When it comes to romance, in particular, people are all handling things differently and there's no "right way" of making it through, regardless of your relationship status (single, taken, married, divorced, you name it). So, some of Swoon's creators sought out to hear from various individuals on how exactly their love lives have been affected since quarantine began.

Keep Reading... Show less

Some people are so good at downplaying their sadness that even they don't realize how much they do it. When you ask them how they are they will always say that they are good, even when they aren't. They exhaust themselves by plastering an energetic and carefree persona in the spaces that you watch them in because at least to you they can control how they appear. They can pretend to be the happy person they want to be when everyone is telling them how funny and bubbly they are all the time.

Keep Reading... Show less

Mental health is not an easy endeavor. It's not a fad. It's not a bandwagon that you can hop on and off of whenever you want to. Your yearly dose of sadness is not depression. I'm not here to define what depression — or anxiety, or any other type of mental health issue looks like — but I will tell you what it's not.

Keep Reading... Show less
Photo by Sonnie Hiles on Unsplash

Whether it's dealing with a global pandemic or getting fired from your job, the fear of not knowing can become consuming if it isn't controlled. Below are some easy ways to take back control and establish a peace of mind.

Keep Reading... Show less
Lifestyle

My South Asian Roots Inspire My Future Career As Both A Scientist And Journalist — Here's How

Being born to culturally diverse parents, I feel like I have the best of both worlds!

Erikka Chowdhury

To all of those who don't know me, I'm an American girl with South Asian parents who have carved their own niche as immigrants in the USA.

Keep Reading... Show less
Photo by Samuel Branch on Unsplash

Affirmations affirm beliefs that we are in need of strengthening. They help up to focus on goals that we are striving for or on a powerful part of ourselves that we need a little reminder is within us.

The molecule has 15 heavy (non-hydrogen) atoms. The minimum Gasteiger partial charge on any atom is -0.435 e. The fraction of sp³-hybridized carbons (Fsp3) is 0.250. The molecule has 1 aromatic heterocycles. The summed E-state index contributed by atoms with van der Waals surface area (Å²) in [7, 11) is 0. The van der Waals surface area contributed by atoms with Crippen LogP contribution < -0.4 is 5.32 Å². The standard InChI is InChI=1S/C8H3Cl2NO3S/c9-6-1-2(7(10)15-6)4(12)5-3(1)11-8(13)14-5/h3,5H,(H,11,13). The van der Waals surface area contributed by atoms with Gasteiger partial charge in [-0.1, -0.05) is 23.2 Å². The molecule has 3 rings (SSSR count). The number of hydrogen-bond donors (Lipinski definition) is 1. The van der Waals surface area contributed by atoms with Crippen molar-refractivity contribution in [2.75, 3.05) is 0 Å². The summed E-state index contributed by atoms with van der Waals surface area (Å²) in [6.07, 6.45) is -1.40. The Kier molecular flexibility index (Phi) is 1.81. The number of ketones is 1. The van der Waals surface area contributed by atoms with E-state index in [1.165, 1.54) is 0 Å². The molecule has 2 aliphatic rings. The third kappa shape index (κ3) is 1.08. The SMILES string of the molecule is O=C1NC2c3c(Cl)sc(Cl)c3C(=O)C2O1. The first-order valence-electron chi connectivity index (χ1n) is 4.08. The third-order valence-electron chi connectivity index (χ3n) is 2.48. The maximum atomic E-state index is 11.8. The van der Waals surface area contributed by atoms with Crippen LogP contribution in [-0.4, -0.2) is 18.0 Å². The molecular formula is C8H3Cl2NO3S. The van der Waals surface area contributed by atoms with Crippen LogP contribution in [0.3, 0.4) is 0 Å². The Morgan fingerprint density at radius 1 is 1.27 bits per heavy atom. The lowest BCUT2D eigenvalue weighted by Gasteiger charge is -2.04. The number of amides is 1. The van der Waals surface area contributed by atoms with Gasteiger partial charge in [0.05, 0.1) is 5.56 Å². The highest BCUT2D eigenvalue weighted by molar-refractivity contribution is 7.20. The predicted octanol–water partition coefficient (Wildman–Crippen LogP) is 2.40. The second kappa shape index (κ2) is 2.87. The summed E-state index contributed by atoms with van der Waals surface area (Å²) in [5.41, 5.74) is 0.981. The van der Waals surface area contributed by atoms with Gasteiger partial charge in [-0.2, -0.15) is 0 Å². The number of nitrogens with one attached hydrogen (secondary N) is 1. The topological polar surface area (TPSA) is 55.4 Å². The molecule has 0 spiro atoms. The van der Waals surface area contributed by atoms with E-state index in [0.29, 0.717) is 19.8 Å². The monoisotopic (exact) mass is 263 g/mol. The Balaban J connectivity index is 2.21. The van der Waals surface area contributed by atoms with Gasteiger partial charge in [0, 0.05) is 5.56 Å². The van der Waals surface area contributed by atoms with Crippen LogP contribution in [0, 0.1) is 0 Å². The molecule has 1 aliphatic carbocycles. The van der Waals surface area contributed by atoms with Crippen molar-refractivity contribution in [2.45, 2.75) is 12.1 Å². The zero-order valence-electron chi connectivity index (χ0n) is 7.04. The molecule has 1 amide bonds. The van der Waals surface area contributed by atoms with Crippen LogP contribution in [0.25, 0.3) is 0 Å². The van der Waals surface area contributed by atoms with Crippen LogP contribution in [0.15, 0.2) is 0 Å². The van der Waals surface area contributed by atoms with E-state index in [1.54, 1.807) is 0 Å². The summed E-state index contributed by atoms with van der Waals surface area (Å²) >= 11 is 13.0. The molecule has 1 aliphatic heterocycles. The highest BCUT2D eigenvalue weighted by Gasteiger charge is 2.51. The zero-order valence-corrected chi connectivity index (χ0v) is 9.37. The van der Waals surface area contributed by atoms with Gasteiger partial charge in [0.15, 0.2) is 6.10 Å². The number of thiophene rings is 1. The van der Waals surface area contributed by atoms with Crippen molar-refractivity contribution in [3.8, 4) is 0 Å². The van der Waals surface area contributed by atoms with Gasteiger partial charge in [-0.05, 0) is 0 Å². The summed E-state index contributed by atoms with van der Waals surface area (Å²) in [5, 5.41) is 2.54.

They specifically focus on positive outcomes or belief systems that we're working to solidify, rather than solely focusing action on eradicating something "bad" or "wrong" from your life.

Keep Reading... Show less

About a year ago, I began my own fitness journey. Growing up, I had played soccer and kept busy, but after an injury cut my soccer career short I suddenly became very inactive. It took years of misfires before I finally found a new active passion for weight lifting. Getting started is never easy, and setting up for success is the best plan of action to assist anyone in your life who is thinking about starting their own journey. These are a few items you can gift for the fitness rookie in your life:

Keep Reading... Show less

I oftentimes (excessively) use the excuse of my job as a writer to justify my excessive spending habits.

I needed the new Huda Beauty palette before anyone else in the name of journalistic integrity. It was my job to test out the new Francis Kurkdjian fragrance to make sure I could tell people whether or not it was truly worth the splurge (it was).

Keep Reading... Show less

The beaches are starting to open up. At least in Cape Cod, where my family and I were able to vacation this week. Near our house, we have a bit of a private beach, which is great.

Keep Reading... Show less

I sometimes look back at the days when I had anorexia and think to myself what would have happened if I had taken another bite? Nowadays, I spend days dreading over my figure and wondering if the old sundresses and outfits even fit. I tell myself that they do, but I feel like reality holds a different truth.

Keep Reading... Show less

I remember the days where closet drinking before going to a party or bar was part of the night's itinerary. It was a requirement to have a good buzz flowing before calling the Uber to take you to that bar where you see everyone from your high school at. The pregames were the best part of the night, but it wasn't ever because of the alcohol, it was because of the atmosphere and those who were in it. The number of times I've heard "Wait, why aren't you drinking tonight? C'mon, get drunk with us" is endless, but think about it. Where were you when you were asked that? You were at the goddamn pregame and being there doesn't mean you need to be ripping shots. Being social doesn't require alcohol.

I asked 20 people how they cut back on alcohol while still being social.

Keep Reading... Show less
Facebook Comments